DISASTER RELIEF IN PUERTO RICO

Editor’s Note: New England Disaster Relief volunteers Janet Stowell and Charles Hurdle were two of the first 100 people allowed into Puerto Rico for recovery efforts. They were part of a crew of 27 from the Northeast. The team served in Puerto Rico from Oct. 8 – 21.

From the moment I landed in San Juan, I saw a broken and hurting island. The electricity on most of the island was still nonexistent. Drinking water was scarce, and refrigerated foods were very limited. There was no air conditioning, and the airport was filled with people leaving because the conditions were becoming so poor. There was no FEMA or ARC that I saw. The roads were in poor shape, and in some parts of the island they were impassable.

Our team was assigned to one of the poorest and crime-filled neighborhoods in Arecibo, a city about 80 miles west of San Juan. After spending Sunday night on a Merchant Marine ship, we arrived to a dark courtyard about 9 p.m., set up our beds in the dark and went to sleep not knowing what the next day would look like, but hopeful we could make a difference. 

The team was given 36 hours of meals and placed at the First Baptist Church of Arecibo, which had no electricity or drinkable water. The kitchen had no refrigeration and very limited equipment, not even an oven, because the "pilot light" was electric. Since I was the team's "cook" I had to procure the ingredients for our meals, which meant driving to many stores and standing in long lines just to get inside to find only some of the items I was looking for. I saw a case of Coke (24 cans) selling for $17.50 and limits on how many cases of bottled water (1 per visit) I could buy as a large man stood over a pallet of water with menacing looks. On my travels I saw homeless children, abandoned pets and destroyed homes with piles of family possessions on the sidewalks.  These were the conditions the people of Puerto Rico were living in.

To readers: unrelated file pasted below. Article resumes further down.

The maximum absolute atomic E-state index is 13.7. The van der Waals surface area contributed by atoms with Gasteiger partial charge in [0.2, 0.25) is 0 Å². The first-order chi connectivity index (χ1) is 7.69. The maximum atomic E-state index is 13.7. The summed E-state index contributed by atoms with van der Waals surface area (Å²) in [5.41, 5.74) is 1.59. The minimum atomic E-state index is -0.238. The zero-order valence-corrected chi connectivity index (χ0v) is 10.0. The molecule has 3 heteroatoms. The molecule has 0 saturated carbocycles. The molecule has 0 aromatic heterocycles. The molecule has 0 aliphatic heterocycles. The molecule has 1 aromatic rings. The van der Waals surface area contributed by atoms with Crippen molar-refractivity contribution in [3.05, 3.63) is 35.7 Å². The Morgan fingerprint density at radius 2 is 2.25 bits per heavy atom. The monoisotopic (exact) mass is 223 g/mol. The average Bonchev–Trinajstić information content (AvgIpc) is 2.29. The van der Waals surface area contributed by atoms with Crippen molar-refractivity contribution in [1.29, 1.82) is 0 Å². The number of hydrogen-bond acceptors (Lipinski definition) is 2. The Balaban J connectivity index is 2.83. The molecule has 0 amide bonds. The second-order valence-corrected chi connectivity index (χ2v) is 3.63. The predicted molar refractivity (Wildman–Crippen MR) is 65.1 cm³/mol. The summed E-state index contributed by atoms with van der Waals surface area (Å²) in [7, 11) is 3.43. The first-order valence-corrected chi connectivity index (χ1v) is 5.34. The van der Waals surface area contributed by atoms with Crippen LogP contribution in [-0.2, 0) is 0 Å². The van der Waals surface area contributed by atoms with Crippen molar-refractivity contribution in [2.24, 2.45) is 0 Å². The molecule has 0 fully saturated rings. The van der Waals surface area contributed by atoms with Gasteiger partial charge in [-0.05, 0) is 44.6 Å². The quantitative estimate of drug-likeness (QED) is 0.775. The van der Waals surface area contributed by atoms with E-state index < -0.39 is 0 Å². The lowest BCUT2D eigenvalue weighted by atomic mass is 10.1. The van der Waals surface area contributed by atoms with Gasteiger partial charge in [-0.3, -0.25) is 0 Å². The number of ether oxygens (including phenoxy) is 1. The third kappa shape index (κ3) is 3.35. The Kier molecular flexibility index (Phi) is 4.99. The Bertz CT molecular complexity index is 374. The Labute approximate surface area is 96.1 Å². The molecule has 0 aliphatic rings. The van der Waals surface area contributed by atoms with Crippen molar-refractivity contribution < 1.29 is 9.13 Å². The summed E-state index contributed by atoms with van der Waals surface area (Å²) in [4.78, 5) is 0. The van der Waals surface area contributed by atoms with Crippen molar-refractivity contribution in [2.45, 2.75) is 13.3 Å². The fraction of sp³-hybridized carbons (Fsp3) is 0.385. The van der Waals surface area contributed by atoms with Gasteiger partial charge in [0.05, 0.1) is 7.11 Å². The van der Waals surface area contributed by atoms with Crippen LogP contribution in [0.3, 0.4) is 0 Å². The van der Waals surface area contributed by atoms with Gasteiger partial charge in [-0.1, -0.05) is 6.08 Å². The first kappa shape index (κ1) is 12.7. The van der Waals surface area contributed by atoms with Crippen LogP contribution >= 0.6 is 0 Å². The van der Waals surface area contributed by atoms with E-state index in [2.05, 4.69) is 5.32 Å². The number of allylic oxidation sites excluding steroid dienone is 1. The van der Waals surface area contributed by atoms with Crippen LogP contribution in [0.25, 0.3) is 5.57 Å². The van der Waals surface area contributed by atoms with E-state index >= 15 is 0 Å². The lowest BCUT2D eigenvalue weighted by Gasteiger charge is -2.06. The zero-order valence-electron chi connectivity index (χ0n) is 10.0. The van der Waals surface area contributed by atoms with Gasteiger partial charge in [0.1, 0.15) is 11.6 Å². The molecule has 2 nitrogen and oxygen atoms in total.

It wasn't a very great beginning, but our team members came forward to overcome the problems we were facing at camp and in the neighborhood. A generator was brought and a freezer was turned into a cooling unit so meat would not spoil and drinking water could be cooled. A water filtration system was set up. As time went by, our water situation went from non-drinkable to non-existent, so team members called home asking for prayer that our water be restored, and it was, with better quality and quantity than before. Reports from the Recovery and Chain Saw crews came back filled with hope. People were coming out of their homes and helping the teams and each other with new energy. The Gospel was shared and people were being saved. A local school was cleaned up and approved for repairs by the local government with plans to reopen the next week.  

The church family at First Baptist Church of Arecibo was warm, loving and accepting. They were thrilled to have us there and spent many hours helping us. Pastor Jorge Alvarez worked long hours connecting with the locals to determine needs. He conducted two prayer walks and an open house at the church. Eight people accepted Christ at these events – one of them was the principal of the school the Recovery team was working at. 

For me personally, I stood amazed at what God did through our team.  To Him be the Glory!

Janet Stowell is a disaster relief volunteer. She is a member of Thetford Baptist Church in Thetford Center, Vt.